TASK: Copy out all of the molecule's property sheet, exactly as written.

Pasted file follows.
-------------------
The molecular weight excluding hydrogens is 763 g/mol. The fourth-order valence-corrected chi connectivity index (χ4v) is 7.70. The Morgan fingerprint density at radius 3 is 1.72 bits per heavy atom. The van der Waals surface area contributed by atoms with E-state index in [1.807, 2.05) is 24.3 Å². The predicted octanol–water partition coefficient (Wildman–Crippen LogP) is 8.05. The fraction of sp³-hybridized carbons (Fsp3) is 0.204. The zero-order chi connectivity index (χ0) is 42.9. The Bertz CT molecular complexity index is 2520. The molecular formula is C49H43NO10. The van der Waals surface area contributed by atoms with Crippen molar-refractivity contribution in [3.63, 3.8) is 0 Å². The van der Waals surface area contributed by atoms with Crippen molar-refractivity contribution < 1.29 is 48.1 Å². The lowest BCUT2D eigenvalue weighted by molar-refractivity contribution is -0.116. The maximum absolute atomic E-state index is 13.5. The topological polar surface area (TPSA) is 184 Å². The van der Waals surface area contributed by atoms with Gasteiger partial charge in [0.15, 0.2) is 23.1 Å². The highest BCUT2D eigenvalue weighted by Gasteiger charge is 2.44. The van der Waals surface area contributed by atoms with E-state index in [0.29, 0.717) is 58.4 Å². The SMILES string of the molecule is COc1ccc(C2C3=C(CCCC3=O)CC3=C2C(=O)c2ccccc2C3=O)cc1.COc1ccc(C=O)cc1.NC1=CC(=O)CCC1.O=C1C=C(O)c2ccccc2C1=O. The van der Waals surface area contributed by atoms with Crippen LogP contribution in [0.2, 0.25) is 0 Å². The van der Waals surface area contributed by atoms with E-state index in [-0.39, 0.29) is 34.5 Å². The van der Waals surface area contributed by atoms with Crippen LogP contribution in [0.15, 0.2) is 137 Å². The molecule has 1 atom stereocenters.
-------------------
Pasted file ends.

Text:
The molecular weight excluding hydrogens is 763 g/mol. The fourth-order valence-corrected chi connectivity index (χ4v) is 7.70. The Morgan fingerprint density at radius 3 is 1.72 bits per heavy atom. The van der Waals surface area contributed by atoms with E-state index in [1.807, 2.05) is 24.3 Å². The predicted octanol–water partition coefficient (Wildman–Crippen LogP) is 8.05. The fraction of sp³-hybridized carbons (Fsp3) is 0.204. The zero-order chi connectivity index (χ0) is 42.9. The Bertz CT molecular complexity index is 2520. The molecular formula is C49H43NO10. The van der Waals surface area contributed by atoms with Crippen molar-refractivity contribution in [3.63, 3.8) is 0 Å². The van der Waals surface area contributed by atoms with Crippen molar-refractivity contribution < 1.29 is 48.1 Å². The lowest BCUT2D eigenvalue weighted by molar-refractivity contribution is -0.116. The maximum absolute atomic E-state index is 13.5. The topological polar surface area (TPSA) is 184 Å². The van der Waals surface area contributed by atoms with Gasteiger partial charge in [0.15, 0.2) is 23.1 Å². The highest BCUT2D eigenvalue weighted by Gasteiger charge is 2.44. The van der Waals surface area contributed by atoms with E-state index in [0.29, 0.717) is 58.4 Å². The SMILES string of the molecule is COc1ccc(C2C3=C(CCCC3=O)CC3=C2C(=O)c2ccccc2C3=O)cc1.COc1ccc(C=O)cc1.NC1=CC(=O)CCC1.O=C1C=C(O)c2ccccc2C1=O. The van der Waals surface area contributed by atoms with Crippen LogP contribution in [0.2, 0.25) is 0 Å². The van der Waals surface area contributed by atoms with E-state index in [-0.39, 0.29) is 34.5 Å². The van der Waals surface area contributed by atoms with Crippen LogP contribution in [0.15, 0.2) is 137 Å². The molecule has 1 atom stereocenters.